Another finding that stood out in the latest survey had to do with whether or not sellers were willing to make concessions to get their homes sold, especially in today's market. While 44% of sellers were willing to give away appliances during a sale-the biggest concession among young professionals and affluent homeowners-another 28% said they would take care of requested repairs in order to get their home sold. "While a large majority of sellers are willing to make concessions to get their home off the market, the willingness to make concessions is down among young professionals when compared with the 2010 survey," says Gerstner. "This is an important finding as it shows that young professionals are more confident in their ability to sell their homes today."
"Homeowner confidence in today's market has increased compared to last year," says Gerstner. "In fact, the survey shows that the confidence level is pretty evenly split-42% of homeowners are confident they will get their asking price in today's market, while 47% of homeowners aren't that confident." Even though home values continue to be on the low side, young professionals and affluent homeowners are seemingly more confident in today's market.
April 11, 2011 1:31 pm
By Keith Loria
RISMEDIA, April 11, 2011--With the economic realities that people are facing in today's environment, there has been an increase in the number of homebuyers who are looking to purchase homes that accommodate multiple generations. More parents and grandparents are finding a need to move in with family, as many can no longer afford the increasing rates of the adult communities where they once lived.
Plus, with life expectancies reaching nearly 79 years of age, the older generation may require some extra looking out for, and family members are searching for homes that will allow them to do that.
Homes that have separate living areas or renovated basements with a bedroom, bathroom and kitchen, are becoming increasingly popular, studies show. In fact, a recent AARP survey showed that the number of multi-generational households has grown from 5 million in 2000 to almost 7 million in 2009, and the figure is expected to continue to grow.
"Nearly a quarter of baby boomers expect that their parents or in-laws will move in with them-and half of those who anticipate that living arrangement are excited about it," said Elinor Ginzler, AARP's senior vice president for livable communities. "Older family members could be providing financial assistance, but a lot of times, this is just something people want to do."
According to Cam Marston, author and founder of the research firm Generational Insight, there are a number of benefits for different generations of a family living together.
"It's less expensive, obviously, but more importantly, they can learn from one another," Marston said. "Separating generations keeps them aloof from the trends and important things impacting each generation. When they are all under one roof, they can grow up sooner and stay young longer. It works on both ends of the generations."
Buyers who are shopping for a home that they will share with an older relative will be interested in design features that promote safe, comfortable living for all. That's why sellers who have spaces that could accommodate a family interested in a multi-generational living arrangement should highlight this when listing the property.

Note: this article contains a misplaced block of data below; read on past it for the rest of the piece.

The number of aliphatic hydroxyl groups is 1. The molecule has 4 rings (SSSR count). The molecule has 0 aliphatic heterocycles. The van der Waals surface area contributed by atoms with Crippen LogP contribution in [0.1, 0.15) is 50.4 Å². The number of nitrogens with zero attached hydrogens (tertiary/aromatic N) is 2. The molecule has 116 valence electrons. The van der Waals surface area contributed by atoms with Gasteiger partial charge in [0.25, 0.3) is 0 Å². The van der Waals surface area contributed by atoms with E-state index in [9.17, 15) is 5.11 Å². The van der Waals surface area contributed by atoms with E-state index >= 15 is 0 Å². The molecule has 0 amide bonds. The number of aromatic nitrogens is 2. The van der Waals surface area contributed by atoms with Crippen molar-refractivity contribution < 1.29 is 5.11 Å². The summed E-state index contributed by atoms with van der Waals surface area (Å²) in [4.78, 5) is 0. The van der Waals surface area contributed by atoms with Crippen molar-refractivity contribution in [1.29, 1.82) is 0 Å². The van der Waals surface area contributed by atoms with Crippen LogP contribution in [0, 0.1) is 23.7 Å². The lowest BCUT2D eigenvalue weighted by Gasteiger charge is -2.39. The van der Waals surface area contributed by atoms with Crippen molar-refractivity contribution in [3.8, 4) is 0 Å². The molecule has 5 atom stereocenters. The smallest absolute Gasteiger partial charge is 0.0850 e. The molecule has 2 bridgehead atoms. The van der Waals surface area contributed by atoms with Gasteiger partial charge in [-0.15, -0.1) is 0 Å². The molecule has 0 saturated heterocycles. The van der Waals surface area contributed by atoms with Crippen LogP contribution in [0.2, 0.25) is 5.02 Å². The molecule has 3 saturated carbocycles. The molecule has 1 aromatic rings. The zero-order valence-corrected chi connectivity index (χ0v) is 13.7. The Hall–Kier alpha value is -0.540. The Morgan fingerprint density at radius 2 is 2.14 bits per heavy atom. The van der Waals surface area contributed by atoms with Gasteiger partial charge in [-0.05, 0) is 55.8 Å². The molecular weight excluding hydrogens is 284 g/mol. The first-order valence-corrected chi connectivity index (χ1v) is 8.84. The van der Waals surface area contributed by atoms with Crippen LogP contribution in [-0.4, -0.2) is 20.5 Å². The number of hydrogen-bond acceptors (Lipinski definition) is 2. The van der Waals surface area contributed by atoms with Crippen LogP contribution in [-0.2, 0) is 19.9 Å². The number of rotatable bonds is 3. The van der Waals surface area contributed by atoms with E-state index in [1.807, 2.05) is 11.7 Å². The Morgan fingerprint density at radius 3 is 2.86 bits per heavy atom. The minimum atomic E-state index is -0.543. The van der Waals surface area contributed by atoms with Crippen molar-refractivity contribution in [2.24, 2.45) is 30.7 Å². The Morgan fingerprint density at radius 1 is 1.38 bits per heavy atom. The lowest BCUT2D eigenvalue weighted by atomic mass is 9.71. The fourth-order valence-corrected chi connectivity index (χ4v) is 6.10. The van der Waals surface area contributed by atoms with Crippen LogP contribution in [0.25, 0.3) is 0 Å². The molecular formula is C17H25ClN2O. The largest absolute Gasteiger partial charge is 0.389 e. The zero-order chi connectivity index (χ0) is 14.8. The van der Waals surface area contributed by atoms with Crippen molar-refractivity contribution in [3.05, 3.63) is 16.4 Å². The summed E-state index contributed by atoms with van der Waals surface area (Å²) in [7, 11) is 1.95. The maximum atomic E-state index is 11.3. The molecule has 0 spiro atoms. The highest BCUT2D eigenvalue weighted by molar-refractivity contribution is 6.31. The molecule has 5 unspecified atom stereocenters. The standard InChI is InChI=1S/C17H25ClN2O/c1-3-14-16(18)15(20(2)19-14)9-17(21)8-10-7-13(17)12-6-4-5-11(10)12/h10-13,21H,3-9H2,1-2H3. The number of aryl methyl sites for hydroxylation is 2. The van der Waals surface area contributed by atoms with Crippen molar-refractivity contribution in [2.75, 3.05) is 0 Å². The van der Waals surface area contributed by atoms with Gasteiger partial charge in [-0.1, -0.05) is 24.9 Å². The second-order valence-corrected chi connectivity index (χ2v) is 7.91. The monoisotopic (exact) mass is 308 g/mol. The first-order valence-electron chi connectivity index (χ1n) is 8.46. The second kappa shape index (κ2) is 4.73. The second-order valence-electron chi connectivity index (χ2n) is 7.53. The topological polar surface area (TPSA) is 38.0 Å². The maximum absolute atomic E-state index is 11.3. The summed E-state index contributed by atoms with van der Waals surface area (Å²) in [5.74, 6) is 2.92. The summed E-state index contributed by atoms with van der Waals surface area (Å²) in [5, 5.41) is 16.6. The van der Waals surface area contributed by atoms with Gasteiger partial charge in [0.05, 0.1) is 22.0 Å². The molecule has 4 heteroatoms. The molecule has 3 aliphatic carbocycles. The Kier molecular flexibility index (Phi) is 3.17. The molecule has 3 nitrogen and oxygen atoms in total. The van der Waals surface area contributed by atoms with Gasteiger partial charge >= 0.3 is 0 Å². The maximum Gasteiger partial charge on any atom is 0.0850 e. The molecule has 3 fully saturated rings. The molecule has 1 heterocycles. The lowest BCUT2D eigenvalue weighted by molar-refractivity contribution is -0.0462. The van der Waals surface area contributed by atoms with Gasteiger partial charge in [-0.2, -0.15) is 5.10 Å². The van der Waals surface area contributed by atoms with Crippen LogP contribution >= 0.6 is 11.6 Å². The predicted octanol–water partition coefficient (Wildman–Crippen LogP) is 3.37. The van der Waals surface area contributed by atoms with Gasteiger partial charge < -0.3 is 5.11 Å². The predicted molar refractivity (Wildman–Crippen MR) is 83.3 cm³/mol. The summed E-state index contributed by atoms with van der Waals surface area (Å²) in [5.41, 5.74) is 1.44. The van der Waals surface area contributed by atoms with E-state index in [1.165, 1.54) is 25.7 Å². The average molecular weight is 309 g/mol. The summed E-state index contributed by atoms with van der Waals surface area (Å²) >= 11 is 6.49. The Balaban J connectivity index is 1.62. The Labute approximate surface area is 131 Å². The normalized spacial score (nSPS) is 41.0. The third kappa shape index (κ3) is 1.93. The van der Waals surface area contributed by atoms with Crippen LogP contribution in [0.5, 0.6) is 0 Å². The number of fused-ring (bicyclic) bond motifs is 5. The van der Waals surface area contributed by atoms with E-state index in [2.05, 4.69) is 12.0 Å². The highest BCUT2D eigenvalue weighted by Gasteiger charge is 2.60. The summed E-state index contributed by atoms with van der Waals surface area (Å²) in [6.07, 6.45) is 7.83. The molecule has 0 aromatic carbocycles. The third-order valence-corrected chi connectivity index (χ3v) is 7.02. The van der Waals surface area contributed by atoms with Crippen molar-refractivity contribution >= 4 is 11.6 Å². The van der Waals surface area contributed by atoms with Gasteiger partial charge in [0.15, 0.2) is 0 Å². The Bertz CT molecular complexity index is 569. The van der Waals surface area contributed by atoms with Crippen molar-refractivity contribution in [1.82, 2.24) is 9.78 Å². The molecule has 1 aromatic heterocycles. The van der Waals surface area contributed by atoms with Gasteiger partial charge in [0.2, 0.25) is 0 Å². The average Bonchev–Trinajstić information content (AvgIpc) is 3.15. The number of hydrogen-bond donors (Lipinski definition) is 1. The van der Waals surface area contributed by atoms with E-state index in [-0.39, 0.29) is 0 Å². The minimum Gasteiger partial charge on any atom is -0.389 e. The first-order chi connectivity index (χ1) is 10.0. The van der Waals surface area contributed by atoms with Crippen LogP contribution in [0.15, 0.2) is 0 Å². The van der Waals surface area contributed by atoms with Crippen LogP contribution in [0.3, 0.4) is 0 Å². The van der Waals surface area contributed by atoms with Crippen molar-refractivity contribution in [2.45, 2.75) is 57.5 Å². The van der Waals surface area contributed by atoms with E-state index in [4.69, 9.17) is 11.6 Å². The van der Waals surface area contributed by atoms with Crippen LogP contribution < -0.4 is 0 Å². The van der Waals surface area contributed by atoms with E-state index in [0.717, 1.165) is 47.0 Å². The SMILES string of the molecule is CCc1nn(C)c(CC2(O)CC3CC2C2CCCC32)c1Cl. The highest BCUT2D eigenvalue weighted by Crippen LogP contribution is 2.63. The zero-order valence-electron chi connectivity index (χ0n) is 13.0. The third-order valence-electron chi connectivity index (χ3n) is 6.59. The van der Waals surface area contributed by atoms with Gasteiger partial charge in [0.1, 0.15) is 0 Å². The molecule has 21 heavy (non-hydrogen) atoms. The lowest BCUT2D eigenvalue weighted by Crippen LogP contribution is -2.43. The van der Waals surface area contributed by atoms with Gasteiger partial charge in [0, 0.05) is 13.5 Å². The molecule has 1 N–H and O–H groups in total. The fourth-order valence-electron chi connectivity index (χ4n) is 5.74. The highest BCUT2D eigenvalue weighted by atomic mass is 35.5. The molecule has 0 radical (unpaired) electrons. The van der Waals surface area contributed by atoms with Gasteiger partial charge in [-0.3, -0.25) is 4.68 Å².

For those interested in buying a multi-generational home, experts warn that you need to have realistic expectations. Most homes won't have separate living areas where there's very limited interaction or disturbance, and it's more likely that your family will be sleeping in a guest room, refurbished basement or garage apartment.
Wherever they are in the home, Ginzler said an important thing to look out for is to not let the parents or grandparents feel like a burden. They need to know they have their own space, too.
April 11, 2011 1:31 pm
RISMEDIA, April 11, 2011-- Freddie Mac has released the results of its Primary Mortgage Market Survey
, which shows the 30-year fixed-rate inching upward for the third consecutive week to 4.87% but well below its average of 5.21% a year ago, the highest it had been since August 13, 2009.
- 30-year fixed-rate mortgage (FRM) averaged 4.87% with an average 0.7 point for the week ending April 7, 2011, up from last week when it averaged 4.86%. Last year at this time, the 30-year FRM averaged 5.21%.
- 15-year FRM this week averaged 4.10% with an average 0.7 point, up from last week when it averaged 4.09%. A year ago at this time, the 15-year FRM averaged 4.52%.
- 5-year Treasury-indexed hybrid adjustable-rate mortgage (ARM) averaged 3.72% this week, with an average 0.6 point, up from last week when it averaged 3.70%. A year ago, the 5-year ARM averaged 4.25%.
- 1-year Treasury-indexed ARM averaged 3.22% this week with an average 0.7 point, down from last week when it averaged 3.26%. At this time last year, the 1-year ARM averaged 4.14%.
"Mortgage rates were little changed after an encouraging employment report from the Bureau of Labor Statistics," says Frank Nothaft, vice president and chief economist of Freddie Mac. "The economy added 216,000 jobs in March and the unemployment rate fell for the fifth consecutive month to 8.8% marking the lowest rate in two years. Additionally, the private sector has gained 560,000 workers in the first quarter of this year, which represents the largest quarterly increase since the first quarter of 2006."
For more information, visit http://www.freddiemac.com/pmms/data.html and http://www.freddiemac.com/pmms/weightings/weightings_series_010.html.